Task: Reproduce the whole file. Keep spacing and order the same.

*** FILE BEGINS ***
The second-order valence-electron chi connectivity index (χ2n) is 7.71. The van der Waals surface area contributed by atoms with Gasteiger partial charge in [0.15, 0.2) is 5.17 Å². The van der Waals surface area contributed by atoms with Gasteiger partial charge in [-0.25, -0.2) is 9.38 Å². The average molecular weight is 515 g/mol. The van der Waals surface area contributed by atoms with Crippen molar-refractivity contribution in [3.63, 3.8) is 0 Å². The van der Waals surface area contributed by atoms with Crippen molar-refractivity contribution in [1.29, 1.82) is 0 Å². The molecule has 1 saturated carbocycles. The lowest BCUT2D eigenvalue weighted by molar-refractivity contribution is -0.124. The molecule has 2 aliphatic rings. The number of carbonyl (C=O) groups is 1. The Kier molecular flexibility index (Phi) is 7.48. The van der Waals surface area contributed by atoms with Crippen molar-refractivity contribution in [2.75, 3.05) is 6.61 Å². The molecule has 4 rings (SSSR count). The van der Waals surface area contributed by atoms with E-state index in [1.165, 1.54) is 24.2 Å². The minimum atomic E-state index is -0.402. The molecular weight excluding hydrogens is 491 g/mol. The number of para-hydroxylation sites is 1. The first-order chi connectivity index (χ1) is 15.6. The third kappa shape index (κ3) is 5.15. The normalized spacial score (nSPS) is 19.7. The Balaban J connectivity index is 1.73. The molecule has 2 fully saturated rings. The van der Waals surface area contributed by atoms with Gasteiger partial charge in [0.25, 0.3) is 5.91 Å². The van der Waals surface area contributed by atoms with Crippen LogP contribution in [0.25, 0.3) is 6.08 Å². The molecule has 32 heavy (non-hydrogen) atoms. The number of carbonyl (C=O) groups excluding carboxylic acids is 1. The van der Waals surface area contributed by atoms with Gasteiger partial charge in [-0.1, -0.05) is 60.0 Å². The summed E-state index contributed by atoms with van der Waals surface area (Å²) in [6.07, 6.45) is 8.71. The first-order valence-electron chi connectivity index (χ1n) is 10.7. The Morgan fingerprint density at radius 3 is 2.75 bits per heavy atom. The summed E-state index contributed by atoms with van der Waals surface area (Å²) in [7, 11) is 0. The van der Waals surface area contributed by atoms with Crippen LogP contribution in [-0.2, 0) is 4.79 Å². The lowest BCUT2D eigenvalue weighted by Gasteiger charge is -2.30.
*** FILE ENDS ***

The second-order valence-electron chi connectivity index (χ2n) is 7.71. The van der Waals surface area contributed by atoms with Gasteiger partial charge in [0.15, 0.2) is 5.17 Å². The van der Waals surface area contributed by atoms with Gasteiger partial charge in [-0.25, -0.2) is 9.38 Å². The average molecular weight is 515 g/mol. The van der Waals surface area contributed by atoms with Crippen molar-refractivity contribution in [3.63, 3.8) is 0 Å². The van der Waals surface area contributed by atoms with Crippen molar-refractivity contribution in [1.29, 1.82) is 0 Å². The molecule has 1 saturated carbocycles. The lowest BCUT2D eigenvalue weighted by molar-refractivity contribution is -0.124. The molecule has 2 aliphatic rings. The number of carbonyl (C=O) groups is 1. The Kier molecular flexibility index (Phi) is 7.48. The van der Waals surface area contributed by atoms with Crippen molar-refractivity contribution in [2.75, 3.05) is 6.61 Å². The molecule has 4 rings (SSSR count). The van der Waals surface area contributed by atoms with E-state index in [1.165, 1.54) is 24.2 Å². The minimum atomic E-state index is -0.402. The molecular weight excluding hydrogens is 491 g/mol. The number of para-hydroxylation sites is 1. The first-order chi connectivity index (χ1) is 15.6. The third kappa shape index (κ3) is 5.15. The normalized spacial score (nSPS) is 19.7. The Balaban J connectivity index is 1.73. The molecule has 2 fully saturated rings. The van der Waals surface area contributed by atoms with Gasteiger partial charge in [0.25, 0.3) is 5.91 Å². The van der Waals surface area contributed by atoms with Crippen LogP contribution in [0.25, 0.3) is 6.08 Å². The molecule has 32 heavy (non-hydrogen) atoms. The number of carbonyl (C=O) groups excluding carboxylic acids is 1. The van der Waals surface area contributed by atoms with Gasteiger partial charge in [-0.1, -0.05) is 60.0 Å². The summed E-state index contributed by atoms with van der Waals surface area (Å²) in [6.07, 6.45) is 8.71. The first-order valence-electron chi connectivity index (χ1n) is 10.7. The Morgan fingerprint density at radius 3 is 2.75 bits per heavy atom. The summed E-state index contributed by atoms with van der Waals surface area (Å²) in [7, 11) is 0. The van der Waals surface area contributed by atoms with Crippen LogP contribution in [-0.2, 0) is 4.79 Å². The lowest BCUT2D eigenvalue weighted by Gasteiger charge is -2.30.